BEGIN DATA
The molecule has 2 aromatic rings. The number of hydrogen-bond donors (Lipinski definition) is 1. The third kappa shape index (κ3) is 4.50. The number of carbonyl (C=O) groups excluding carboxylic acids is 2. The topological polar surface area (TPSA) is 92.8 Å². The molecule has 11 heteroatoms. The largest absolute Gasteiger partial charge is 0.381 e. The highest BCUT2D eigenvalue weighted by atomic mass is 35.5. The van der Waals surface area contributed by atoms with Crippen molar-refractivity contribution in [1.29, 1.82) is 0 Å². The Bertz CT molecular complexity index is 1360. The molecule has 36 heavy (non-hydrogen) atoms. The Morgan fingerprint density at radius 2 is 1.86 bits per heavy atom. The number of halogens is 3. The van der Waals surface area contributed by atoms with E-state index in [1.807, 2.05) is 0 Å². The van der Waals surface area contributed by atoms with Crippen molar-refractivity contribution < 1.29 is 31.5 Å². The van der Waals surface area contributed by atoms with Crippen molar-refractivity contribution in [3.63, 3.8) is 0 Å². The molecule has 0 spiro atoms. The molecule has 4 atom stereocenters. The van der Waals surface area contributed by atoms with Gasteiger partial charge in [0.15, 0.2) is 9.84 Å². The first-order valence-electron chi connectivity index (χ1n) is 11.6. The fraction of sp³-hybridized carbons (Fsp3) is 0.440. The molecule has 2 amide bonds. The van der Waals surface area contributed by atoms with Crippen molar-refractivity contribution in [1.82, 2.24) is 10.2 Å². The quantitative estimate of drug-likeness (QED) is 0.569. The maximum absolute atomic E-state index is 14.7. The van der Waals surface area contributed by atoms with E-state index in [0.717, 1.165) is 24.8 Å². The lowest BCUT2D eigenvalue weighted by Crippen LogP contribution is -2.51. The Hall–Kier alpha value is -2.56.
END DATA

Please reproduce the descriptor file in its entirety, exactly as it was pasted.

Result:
The molecule has 2 aromatic rings. The number of hydrogen-bond donors (Lipinski definition) is 1. The third kappa shape index (κ3) is 4.50. The number of carbonyl (C=O) groups excluding carboxylic acids is 2. The topological polar surface area (TPSA) is 92.8 Å². The molecule has 11 heteroatoms. The largest absolute Gasteiger partial charge is 0.381 e. The highest BCUT2D eigenvalue weighted by atomic mass is 35.5. The van der Waals surface area contributed by atoms with Crippen molar-refractivity contribution in [1.29, 1.82) is 0 Å². The Bertz CT molecular complexity index is 1360. The molecule has 36 heavy (non-hydrogen) atoms. The Morgan fingerprint density at radius 2 is 1.86 bits per heavy atom. The number of halogens is 3. The van der Waals surface area contributed by atoms with E-state index in [1.807, 2.05) is 0 Å². The van der Waals surface area contributed by atoms with Crippen molar-refractivity contribution < 1.29 is 31.5 Å². The van der Waals surface area contributed by atoms with Crippen molar-refractivity contribution in [3.63, 3.8) is 0 Å². The molecule has 0 spiro atoms. The molecule has 4 atom stereocenters. The van der Waals surface area contributed by atoms with Gasteiger partial charge in [0.15, 0.2) is 9.84 Å². The first-order valence-electron chi connectivity index (χ1n) is 11.6. The fraction of sp³-hybridized carbons (Fsp3) is 0.440. The molecule has 2 amide bonds. The van der Waals surface area contributed by atoms with Crippen molar-refractivity contribution in [1.82, 2.24) is 10.2 Å². The quantitative estimate of drug-likeness (QED) is 0.569. The maximum absolute atomic E-state index is 14.7. The van der Waals surface area contributed by atoms with E-state index in [0.717, 1.165) is 24.8 Å². The lowest BCUT2D eigenvalue weighted by Crippen LogP contribution is -2.51. The Hall–Kier alpha value is -2.56.